Conisborough Food Committee – Complaint about Butcher – Miners prefer Beef

February 1940

Mexborough & Swinton Times, February 17

Complaint about Butcher
At Conisborough Food Control Committee
Miners Prefer Beef

An accusation that a butcher was alleged to have shown preferential treatment to certain customers in their joints of meat was made at a meeting of the Conisborough Food Control Committee at the Council Offices on Tuesday. The name of the butcher was given and on the motion of Councillors D. Sheldon and T. J. Gregory it was agreed that a letter should be addressed to him by Mr. Spencer Baker, (Food Executive Officer).

Coun. G. Oldfield said that it had been brought to his notice – and they should write to every butcher in the district, because it would be very serious if this sort of thing was going to take place regularly – – that a certain butcher had taken his English meat out on Sunday mornings to customers, and it was not available for sale in his shop. That was wrong, said Coun. Oldfield, and added that the complainants had said that they were willing to attend before the Committee and bear out their statements. There should be no preferential treatment.

Coun. Sheldon complained that some of the meat received in the district was not up to standard and declared that the amount allocated per person was insufficient for men working in the mines. The matter he said, should be taken up with the Ministry of Food.

Coun. Tom Shephard stated that the amount of English meat allowed per person the previous week was five ounces.

Mr. H. Clare said that they had had some good quality meat, but the mutton had been “terrible”. He added, in reply to questions that as far as he know the meat had been shared out fairly throughout the Meat Pool area and no district had been treated better than Conisborough.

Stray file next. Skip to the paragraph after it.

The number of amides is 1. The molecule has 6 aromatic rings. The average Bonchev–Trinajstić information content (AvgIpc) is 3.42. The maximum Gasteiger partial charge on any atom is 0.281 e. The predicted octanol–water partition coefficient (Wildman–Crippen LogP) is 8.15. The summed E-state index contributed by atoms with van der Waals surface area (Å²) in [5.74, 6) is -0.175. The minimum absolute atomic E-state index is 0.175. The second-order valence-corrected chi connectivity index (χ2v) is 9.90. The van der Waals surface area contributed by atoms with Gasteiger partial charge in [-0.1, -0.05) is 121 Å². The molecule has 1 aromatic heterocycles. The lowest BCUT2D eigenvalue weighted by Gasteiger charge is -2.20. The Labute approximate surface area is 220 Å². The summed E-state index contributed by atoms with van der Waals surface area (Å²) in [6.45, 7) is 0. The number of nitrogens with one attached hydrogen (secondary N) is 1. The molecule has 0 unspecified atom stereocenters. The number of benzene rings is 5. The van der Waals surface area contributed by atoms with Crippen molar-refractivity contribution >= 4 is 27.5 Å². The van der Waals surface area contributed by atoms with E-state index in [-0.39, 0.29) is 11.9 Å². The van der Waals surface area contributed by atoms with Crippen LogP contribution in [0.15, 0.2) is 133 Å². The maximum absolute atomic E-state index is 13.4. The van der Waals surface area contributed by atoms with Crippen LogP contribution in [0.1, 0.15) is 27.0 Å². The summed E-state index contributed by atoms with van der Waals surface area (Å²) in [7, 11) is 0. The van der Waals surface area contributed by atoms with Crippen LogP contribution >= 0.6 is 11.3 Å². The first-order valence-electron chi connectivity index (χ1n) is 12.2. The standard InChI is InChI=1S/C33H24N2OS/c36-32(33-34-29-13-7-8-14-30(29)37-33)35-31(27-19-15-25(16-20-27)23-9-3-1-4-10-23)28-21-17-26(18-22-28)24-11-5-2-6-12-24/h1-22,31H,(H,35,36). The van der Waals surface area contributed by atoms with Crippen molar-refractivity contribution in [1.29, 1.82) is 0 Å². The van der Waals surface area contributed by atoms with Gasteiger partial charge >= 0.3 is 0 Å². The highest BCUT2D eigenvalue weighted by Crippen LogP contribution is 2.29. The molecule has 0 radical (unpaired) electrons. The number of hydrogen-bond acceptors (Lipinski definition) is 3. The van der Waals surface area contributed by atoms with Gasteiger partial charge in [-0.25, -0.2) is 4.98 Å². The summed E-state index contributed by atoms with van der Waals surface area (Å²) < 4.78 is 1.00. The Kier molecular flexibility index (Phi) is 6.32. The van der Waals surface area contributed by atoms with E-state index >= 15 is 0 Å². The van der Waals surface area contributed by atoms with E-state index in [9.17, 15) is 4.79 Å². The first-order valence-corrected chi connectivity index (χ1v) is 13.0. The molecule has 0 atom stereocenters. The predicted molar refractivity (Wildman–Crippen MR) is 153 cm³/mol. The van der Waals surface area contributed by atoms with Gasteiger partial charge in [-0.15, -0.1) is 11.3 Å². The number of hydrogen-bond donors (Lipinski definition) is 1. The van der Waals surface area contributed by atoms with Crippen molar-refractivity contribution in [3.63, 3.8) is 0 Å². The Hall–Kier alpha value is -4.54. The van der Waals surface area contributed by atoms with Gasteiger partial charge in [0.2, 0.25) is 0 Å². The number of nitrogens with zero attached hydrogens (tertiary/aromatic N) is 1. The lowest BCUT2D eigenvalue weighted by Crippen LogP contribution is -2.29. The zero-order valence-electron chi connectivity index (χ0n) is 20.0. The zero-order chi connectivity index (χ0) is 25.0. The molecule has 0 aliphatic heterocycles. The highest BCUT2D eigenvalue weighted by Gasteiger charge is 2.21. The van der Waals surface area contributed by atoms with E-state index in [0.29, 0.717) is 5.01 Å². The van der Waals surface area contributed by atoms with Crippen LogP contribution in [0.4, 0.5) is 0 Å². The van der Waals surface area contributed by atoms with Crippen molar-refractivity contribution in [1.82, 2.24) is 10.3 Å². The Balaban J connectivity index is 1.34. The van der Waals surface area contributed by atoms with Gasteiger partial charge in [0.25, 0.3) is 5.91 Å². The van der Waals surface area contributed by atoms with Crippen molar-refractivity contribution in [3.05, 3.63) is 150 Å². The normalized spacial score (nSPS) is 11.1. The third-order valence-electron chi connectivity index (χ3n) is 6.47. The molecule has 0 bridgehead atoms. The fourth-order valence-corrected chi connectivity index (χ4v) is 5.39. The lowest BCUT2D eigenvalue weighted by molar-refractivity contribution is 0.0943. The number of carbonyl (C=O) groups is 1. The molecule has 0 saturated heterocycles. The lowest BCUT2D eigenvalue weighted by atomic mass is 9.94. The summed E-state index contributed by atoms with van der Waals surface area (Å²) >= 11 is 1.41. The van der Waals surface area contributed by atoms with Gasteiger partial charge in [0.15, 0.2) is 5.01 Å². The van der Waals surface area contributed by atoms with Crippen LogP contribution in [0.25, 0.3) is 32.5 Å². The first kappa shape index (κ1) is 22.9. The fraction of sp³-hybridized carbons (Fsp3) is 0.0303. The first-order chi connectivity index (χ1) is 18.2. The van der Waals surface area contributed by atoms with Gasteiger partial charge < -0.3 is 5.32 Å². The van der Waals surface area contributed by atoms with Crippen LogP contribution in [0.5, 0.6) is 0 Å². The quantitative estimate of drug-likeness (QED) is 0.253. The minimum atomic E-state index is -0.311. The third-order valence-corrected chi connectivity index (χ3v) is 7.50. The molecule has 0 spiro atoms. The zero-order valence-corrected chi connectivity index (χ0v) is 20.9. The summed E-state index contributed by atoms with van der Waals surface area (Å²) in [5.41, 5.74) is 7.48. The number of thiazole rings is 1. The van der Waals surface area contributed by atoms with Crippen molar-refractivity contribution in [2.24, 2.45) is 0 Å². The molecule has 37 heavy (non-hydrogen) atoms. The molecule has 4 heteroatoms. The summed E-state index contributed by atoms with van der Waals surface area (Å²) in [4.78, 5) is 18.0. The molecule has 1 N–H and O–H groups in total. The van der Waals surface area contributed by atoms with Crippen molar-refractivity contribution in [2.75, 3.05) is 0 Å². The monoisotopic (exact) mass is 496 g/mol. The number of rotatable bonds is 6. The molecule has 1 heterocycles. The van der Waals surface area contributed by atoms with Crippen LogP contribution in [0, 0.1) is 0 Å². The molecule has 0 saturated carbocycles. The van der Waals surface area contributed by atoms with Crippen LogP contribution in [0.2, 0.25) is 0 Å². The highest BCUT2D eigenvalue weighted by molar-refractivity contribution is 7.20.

In answer to County Councillor Ben Roberts, Mr. Clare said that the complaints were against receiving mutton time after time. “Mutton is no good to the miners”, he added “In my opinion they want some stew”.

On the motion of councillors Sheldon and Oldfield it was decided to draw the attention of the Ministry of Food, the Divisional Food Agent at Leeds, and Mr. Tom Williams, M.P. to the need for increased allowances for men engaged in heavy work.

Mr. Clare stated that apart from the allocations to local pork butchers not a single pig had yet been received in the district.

County Councillor Roberts said that they should make it plain to the authorities that they did not want the same type of meat every week in the district.

It was agreed that they should ask for the area to receive its fair supply of pigs.

In reply to a question by Mr. J. R. M. Williamson, Mr. Spencer Baker explained that the Divisional Food Office had stated that they were arranging for an inspector to cover this and other districts. The inspector would live in Doncaster.

Mrs. J. T. E. Collins urged the need for a reduction in food prices, and pointed out that the poor people were unable to meet the high prices, and it was unanimously agreed that an appeal should be made to the authorities.

Food Officer´s Report

In his report, Mr Baker said most retailers of bacon and ham found difficulty in completing the fortnightly returns of purchases and sales. The reason for that was, he imagined, that the forms did not state whether the gross or the net weight should be shown as stock in hand. At the same time, however, a number of retailers did not send in those returns until the month end – that in spite of clear stamped directions on each of the forms.

Mr. Baker referred to the increase in the bacon ration and of the action he took on the matter, and went on to report that since the last meeting of the Committee the staff had had its first experience of counting coupons. It had checked and counted roughly 24,000 bacon and ham coupons, which represented a fortnight´s trading, and there had been a further 24,000 to cover the second fortnightly period.

There were 74 retailers of butter, who supplied 11.139 registered customers each week. This represented about 40,000 coupons each month, and each of the 74 returns were checked carefully. Seventy-five retailers of sugar served 11,478 registered customers and sent in more than 41,000 coupons and their returns were also checked.

In the district there were 45 catering establishments, most of which bought retail from local shops, and it was necessary therefore to check each order.


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